Trance, Possession, and Memory

In the last chapter ("Masks and Trance") of his book Impro, Keith Johnstone waxes rather more mystical than usual in section 5, "Trance". He quotes Sybil Thorndike:

'When you're an actor you cease to be male and female, you're a person, and you're a person with all the other persons inside you.'

After other such quotations Johnstone muses:

In another kind of culture I think it's clear that such actors could easily talk of being 'possessed' by the character. It's true that some actors will maintain that they always remain 'themselves' when they're acting, but how to they know? Improvisers who maintain that they're in a normal state of consciousness when they improvise often have unexpected gaps in their memories which only emerge when you question them closely.

It's the same with Mask actors. ... An improviser writes, '. . . If a scene goes badly I remember it. If it goes well I forget very quickly.' Orgasms are the same.

Normally we only know of our trance states by the time jumps. ...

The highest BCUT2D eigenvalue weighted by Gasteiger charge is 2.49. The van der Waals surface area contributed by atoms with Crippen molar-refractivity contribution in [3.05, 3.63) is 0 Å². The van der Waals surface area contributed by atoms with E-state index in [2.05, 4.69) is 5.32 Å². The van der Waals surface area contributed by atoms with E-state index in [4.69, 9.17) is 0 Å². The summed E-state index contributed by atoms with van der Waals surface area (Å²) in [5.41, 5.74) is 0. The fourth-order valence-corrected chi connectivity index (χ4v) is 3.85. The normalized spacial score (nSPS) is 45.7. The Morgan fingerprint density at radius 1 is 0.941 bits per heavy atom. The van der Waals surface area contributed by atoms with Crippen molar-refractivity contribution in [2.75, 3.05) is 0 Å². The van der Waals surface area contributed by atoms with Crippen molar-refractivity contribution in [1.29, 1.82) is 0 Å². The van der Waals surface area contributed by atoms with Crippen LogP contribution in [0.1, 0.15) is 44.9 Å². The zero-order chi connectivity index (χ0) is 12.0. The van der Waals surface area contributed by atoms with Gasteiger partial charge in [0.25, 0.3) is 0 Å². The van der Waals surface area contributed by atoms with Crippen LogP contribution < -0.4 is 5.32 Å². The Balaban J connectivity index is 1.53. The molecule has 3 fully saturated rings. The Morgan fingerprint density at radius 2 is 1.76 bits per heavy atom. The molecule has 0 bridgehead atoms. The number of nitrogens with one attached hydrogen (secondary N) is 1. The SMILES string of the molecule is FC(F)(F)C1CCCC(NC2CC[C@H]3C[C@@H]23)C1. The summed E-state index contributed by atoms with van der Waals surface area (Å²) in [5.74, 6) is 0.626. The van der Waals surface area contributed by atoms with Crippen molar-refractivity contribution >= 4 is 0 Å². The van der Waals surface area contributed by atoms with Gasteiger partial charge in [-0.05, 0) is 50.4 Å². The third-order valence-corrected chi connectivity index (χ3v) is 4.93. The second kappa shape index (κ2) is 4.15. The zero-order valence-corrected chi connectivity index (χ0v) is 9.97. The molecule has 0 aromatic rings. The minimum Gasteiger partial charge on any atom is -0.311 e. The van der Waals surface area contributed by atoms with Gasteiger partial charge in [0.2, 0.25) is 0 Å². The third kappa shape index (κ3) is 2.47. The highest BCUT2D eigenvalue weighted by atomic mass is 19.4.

... How much then are we to trust what anyone tells us about their state of mind?

We don't think of ourselves as moving in and out of trance because we're trained not to. It's impossible to be 'in control' all the time, but we convince ourselves that we are. Other people help to stop us drifting. ...

In 'normal consciousness' I am aware of myself as 'thinking verbally'. In sports which leave no time for verbalisation, trance states are common. ...

... Zen Masters, and sorcerers, are notoriously difficult to creep up on. (Castaneda's Don Juan, for example.) In Mask work people report that perceptions are more intense, and that although they see differently, they see and sense more.

I see the 'personality' as a public-relations department for the real mind, which remains unknown. My personality always seems to be functioning, at some level, in terms of what other people think. If I am alone in a room and someone knocks on the door, then I 'come back to myself'. ...

Shades of Daniel Dennett's theory of Self as the "narrative center of gravity" in Consciousness Explained!

^z - 2013-02-19